Falling Asleep on the Cross


Christ … for my sake fell asleep on the cross  (Lenten hymn)

The imagery of some Orthodoxy hymns about the crucifixion of Christ, seem all too pleasant … Jesus falls asleep on the Christ. No mention of the agony and torture he would have suffered. Many icons reflect that same calm demeanor. It was Christian humanism of the Middle Ages which really took an interest in the suffering and agony of Christ and began to describe and portray the agony and torture which crucifixion is. Read the biblical texts and we see that the bodily suffering of Christ is hardly mentioned. It was the focus on Christ’s humanity which was seen as realism, that started Christians moving away from a focus on Jesus as the incarnate God. Instead of seeing God, all that was seen was another human dying a painful death.

The image of Christ falling asleep on the cross is deeply rooted in the theology that God is passionless. God is not moved by emotions and their visceral affects on us – God doesn’t have a body so does not experience emotions like we do. God does not love us as a reaction to us for God is love. God dying on the cross does not change His reaction to humans: He continues to love them. And so Jesus says while dying on the cross, “Father, forgive them; for they know not what they do.” (Luke 23:34) He came into the world because of divine love and dies on the cross for the same reason (John 3:16-17). Christ doesn’t forgive in reaction to what his tormentors are doing for He came into the world as love in order to forgive humans.

God is love, and doesn’t wait to see what we will do before reacting to us. God always acts towards us in love. God becomes incarnate because God is love. God dies on the cross because God is love. The crucifixion does not change God’s relationship to the world. Sin does not change God’s reaction to humans. God forever acts in love toward humans no matter how humans behave. As another Lenten hymn says:

In Your compassion You humbled Yourself, and were lifted on the cross raising up with Yourself the one who had fallen of old through eating from the tree. Therefore, You are glorified, Lord, alone greatest in love, and we sing Your praises forever!

God loves humanity and accepts that love means God will suffer for us humans. God suffers for us, with us and in us. God does this for our salvation. God is not changed by our sin, by our reaction to God, by our rejection of God, by our crucifying God’s Son. God is love. Thus the Passionless God suffers the passion as one of the great mysteries of God’s love. And because it is God on the cross, the suffering is infinitely deep, yet God is still love and God continues to act toward us in love. This is why the icon is so correct in portraying the sleeping Christ on the cross – divinity suffers in us and for us and with us in all eternity and yet this does not change God’s love for it is God’s love for us.

“He who does not love does not know God; for God is love. In this the love of God was made manifest among us, that God sent his only Son into the world, so that we might live through him. In this is love, not that we loved God but that he loved us and sent his Son to be the expiation for our sins.” (1 John 4:8-10)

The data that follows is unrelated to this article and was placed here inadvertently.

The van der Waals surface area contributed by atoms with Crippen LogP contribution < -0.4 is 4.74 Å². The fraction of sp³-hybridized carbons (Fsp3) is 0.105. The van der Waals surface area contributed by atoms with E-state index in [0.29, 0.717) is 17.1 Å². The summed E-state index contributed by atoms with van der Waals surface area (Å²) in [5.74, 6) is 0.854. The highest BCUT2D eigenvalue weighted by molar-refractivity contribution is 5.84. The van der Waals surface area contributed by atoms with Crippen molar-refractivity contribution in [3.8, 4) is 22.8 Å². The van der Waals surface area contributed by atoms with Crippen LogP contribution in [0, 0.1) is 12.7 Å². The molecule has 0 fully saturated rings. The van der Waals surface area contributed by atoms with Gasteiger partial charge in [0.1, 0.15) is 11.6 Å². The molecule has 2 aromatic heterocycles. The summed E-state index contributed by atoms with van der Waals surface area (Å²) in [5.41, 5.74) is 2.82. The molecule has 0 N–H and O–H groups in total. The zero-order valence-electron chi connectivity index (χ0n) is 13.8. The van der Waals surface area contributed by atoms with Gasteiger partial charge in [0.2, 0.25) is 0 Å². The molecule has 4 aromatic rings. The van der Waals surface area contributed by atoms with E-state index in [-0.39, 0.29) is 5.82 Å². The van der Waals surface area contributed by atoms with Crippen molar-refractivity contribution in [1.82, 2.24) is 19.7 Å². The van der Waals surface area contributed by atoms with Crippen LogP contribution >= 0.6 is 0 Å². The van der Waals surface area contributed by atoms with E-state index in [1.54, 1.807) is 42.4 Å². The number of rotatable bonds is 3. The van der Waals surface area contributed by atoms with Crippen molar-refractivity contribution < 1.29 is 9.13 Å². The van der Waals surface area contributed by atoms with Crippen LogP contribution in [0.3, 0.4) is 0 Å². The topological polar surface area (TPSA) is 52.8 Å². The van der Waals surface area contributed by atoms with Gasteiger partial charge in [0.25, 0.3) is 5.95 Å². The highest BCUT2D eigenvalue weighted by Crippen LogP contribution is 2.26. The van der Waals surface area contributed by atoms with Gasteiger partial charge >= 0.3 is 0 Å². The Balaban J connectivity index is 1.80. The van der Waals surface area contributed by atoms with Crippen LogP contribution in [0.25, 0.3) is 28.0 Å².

God even takes on a human body and experiences all the pain, sorrow and torment of being human because this is God’s love for us. It is a love infinitely and eternally deep – yet it is the love that God offers to us and invites us to share with Him so that our life, and our suffering, becomes our life in God. God dying on the cross is still love, and still loving us.

Christ lives and dies for Adam, Eve and each of us. The hymns of Lent often move from images of God dealing with Adam to God dealing with each of us.

I have fallen into the heavy sleep of sin through heedlessness, but, my Christ, Who for my sake fell asleep on the cross, awaken me, that the night of death not come on me.

Christ’s death on the cross is the sign of the blessed Sabbath Day on which the Lord rests for His work for us and for our salvation is complete. Christ sleeps on the cross in order to awaken us from the sleep of death and to awaken us from our having fallen asleep in the world when we should be awake, alert and vigilant. In Christ we awake from our sleep whether in this world or the world to come.

In Christ dying on the cross we see God’s love for us undisturbed by the sin of the world, encouraging us to unite ourselves to Him so that whether we live or die we belong to the Lord.

“If we live, we live to the Lord, and if we die, we die to the Lord; so then, whether we live or whether we die, we are the Lord’s. For to this end Christ died and lived again, that he might be Lord both of the dead and of the living.” (Romans 14:8-9)

Fr. Ted's Blog

Fr. Ted Bobosh


Amy Jarvis8/15/2020 10:03 pm
I enjoy both Catholic and Orthodox churches. I must be a freak of nature. Or, Perhaps they both have their place.
Anthony3/12/2018 7:01 pm
I remember visiting Italia some time back. Their "churches" were more like dungeons and houses of horror. All you saw on the walls were murals of human agony and suffering. I felt like I was suffocating. Compare this with our most beloved Orthodoxy where you see beautiful moving icons of tranquility. Our blessed little ship all tranquil inside being guided by the Lord Himself as she sails the stormy seas of life. How wonderful. How blessed we are. And then there are the accursed traitors who try and destroy our beloved mother church through their despicable heretical ecumenism, modernism and other such blasphemous behaviour.
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